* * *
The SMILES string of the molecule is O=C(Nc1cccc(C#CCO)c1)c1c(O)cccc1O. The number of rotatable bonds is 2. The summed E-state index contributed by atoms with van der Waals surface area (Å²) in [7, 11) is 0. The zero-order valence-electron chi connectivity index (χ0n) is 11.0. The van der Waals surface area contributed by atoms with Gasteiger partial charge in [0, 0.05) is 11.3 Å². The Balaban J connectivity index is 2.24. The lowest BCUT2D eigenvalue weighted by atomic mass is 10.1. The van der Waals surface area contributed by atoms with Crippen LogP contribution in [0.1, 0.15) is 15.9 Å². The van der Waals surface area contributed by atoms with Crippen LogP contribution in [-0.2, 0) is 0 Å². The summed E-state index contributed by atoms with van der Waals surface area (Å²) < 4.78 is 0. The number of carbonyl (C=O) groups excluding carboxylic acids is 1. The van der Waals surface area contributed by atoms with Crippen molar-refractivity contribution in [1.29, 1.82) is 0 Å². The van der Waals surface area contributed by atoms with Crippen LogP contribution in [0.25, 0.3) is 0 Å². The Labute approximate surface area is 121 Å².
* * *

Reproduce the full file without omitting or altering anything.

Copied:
The SMILES string of the molecule is O=C(Nc1cccc(C#CCO)c1)c1c(O)cccc1O. The number of rotatable bonds is 2. The summed E-state index contributed by atoms with van der Waals surface area (Å²) in [7, 11) is 0. The zero-order valence-electron chi connectivity index (χ0n) is 11.0. The van der Waals surface area contributed by atoms with Gasteiger partial charge in [0, 0.05) is 11.3 Å². The Balaban J connectivity index is 2.24. The lowest BCUT2D eigenvalue weighted by atomic mass is 10.1. The van der Waals surface area contributed by atoms with Crippen LogP contribution in [0.1, 0.15) is 15.9 Å². The van der Waals surface area contributed by atoms with Crippen LogP contribution in [-0.2, 0) is 0 Å². The summed E-state index contributed by atoms with van der Waals surface area (Å²) < 4.78 is 0. The number of carbonyl (C=O) groups excluding carboxylic acids is 1. The van der Waals surface area contributed by atoms with Crippen molar-refractivity contribution in [1.29, 1.82) is 0 Å². The van der Waals surface area contributed by atoms with Crippen LogP contribution in [0.25, 0.3) is 0 Å². The Labute approximate surface area is 121 Å².